Hey, we admit this isn't a real example. In particular, by limiting the page size so the maximum number of rows per page is four, and by making changes in precisely the wrong places, we've made it look very easy to cause a mess. In fact, though, on a real database, the rule of thumb is that you don't have to worry about fragmentation and skewing until the number of rows you've changed or added is equal to more than 5% of the total number of rows in the database. After that, it's probably time to rebuild. Tools are available to check how messy an index looks, but they're vendor-specific so we'll skip them and proceed right to the rebuilding step.

Rebuilding a B-tree

If you've followed us this far, you know that rebuilding will be an inevitable part of database life until DBMSs learn how to rearrange indexes automatically during regular activity. Skew and fragmentation cause a need for cleanup. There are two ways to do it: ALTER INDEX/REBUILD or DROP INDEX/RECREATE.

ALTER INDEX/REBUILD

We're being vague with our syntax here because it varies, but most DBMSs support some type of nonstandard SQL extension that will "rebuild" an index. The important thing is that rebuilding doesn't really happen. What does happen is shown, in pseudocode, in Listing 9-1.

Listing 9-1 Pseudocode of ALTER INDEX/REBUILD
 for (each leaf page)  if (first index key in page could fit in prior leaf page)   if (insert wouldn't overflow past index's free page space)    shift this index key to the prior leaf page    shift following keys up; adjust intermediate-page pointers    repeat for (each intermediate page)  do approximately the same things as for leaf-page loop 

We have left out some important matters in Listing 9-1, such as what to do if a page becomes empty and the index can be shrunk. But the important thing is that the algorithm will fix skew. It won't, however, fix fragmentation. Table 9-1 shows the command each of the Big Eight provides for index rebuilding.

DROP INDEX/RECREATE

Although it's reasonable to guess that it will take 100 times longer than ALTER INDEX/REBUILD, sometimes the only way to fix an index is to drop the index (with the nonstandard SQL-extension statement DROP INDEX) and then remake it with CREATE INDEX. And even that won't be enough unless you also run an operating system defragger program. We can only say that DROP INDEX/RECREATE should be more frequent than it is, but there is no rule of thumb and no consensus about this.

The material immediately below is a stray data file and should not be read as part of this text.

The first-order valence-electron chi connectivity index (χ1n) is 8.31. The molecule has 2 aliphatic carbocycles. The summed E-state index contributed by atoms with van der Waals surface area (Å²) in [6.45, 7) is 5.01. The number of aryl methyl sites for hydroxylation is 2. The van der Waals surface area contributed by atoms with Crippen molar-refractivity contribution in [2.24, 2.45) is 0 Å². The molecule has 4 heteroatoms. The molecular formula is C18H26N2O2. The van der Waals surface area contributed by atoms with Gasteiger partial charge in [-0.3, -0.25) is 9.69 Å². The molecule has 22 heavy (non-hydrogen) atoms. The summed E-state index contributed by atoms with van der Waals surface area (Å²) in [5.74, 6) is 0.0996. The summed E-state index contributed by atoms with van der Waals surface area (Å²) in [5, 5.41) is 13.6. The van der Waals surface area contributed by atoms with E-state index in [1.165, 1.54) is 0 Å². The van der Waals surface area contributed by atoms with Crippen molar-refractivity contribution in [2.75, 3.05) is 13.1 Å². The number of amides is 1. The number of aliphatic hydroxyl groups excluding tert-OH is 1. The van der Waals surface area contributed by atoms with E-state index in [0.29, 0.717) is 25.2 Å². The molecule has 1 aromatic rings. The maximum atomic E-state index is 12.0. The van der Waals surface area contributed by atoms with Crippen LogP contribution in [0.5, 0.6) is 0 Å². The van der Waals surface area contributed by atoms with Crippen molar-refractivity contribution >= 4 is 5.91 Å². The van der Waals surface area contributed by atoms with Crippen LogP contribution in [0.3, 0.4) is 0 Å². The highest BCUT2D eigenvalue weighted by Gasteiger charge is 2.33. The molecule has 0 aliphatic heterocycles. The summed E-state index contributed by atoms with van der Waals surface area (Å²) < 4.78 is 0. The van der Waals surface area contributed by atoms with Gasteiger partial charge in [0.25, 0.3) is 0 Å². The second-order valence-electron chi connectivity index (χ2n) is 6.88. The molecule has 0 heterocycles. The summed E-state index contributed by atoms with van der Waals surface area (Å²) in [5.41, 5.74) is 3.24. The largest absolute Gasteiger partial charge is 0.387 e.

In this context, let's address some general issues about "bulk changes"changing many keys at once. Long ago, someone had the insight that if bulk changes were made in order by key value, the process would go much more quickly because the DBMS would always be going forward to a later page in the index. It would never have to backtrack, and therefore the heads would not thresh back and forth on the disk drive.

This is relevant to CREATE INDEX because, as it happens, all DBMSs have optimized CREATE INDEX so that the DBMS will sort the keys before putting them in the index. That's why you'll often see the tipLoad data first, make index second. Presorting the keys yourself is so much better that you'll even see this tipIf you're going to change more than 5% of the keys, drop the index first and create it again when the changes are over. (Of course, you'll make sure that the relevant table can't be used by another transaction while you're doing this!)

Table 9-1. DBMS ALTER INDEX/REBUILD Support
  Rebuild Command
IBM REBUILD INDEX utility
Informix none: vendor recommends DROP INDEX and re-create
Ingres MODIFY TO MERGE
InterBase ALTER INDEX INACTIVE/ACTIVE
Microsoft DBCC DBREINDEX
MySQL none: vendor recommends OPTIMIZE TABLE
Oracle ALTER INDEX REBUILD
Sybase dbcc reindex

In an ideal world, you would sort the rows you were about to process (e.g., by UPDATE statements), so that the DBMS could update the index in key order, but within a pagedoing deletions before insertions so that room would be guaranteed for the new keys. The latest version of Microsoft's DBMS does such sorting automatically. Finally, most DBMSs will allow options like "disable index" (e.g., MySQL, Oracle) or " defer index key write" (e.g., MySQL). These options are confessions of weakness on the DBMS maker's part, but that is no reason to disdain them.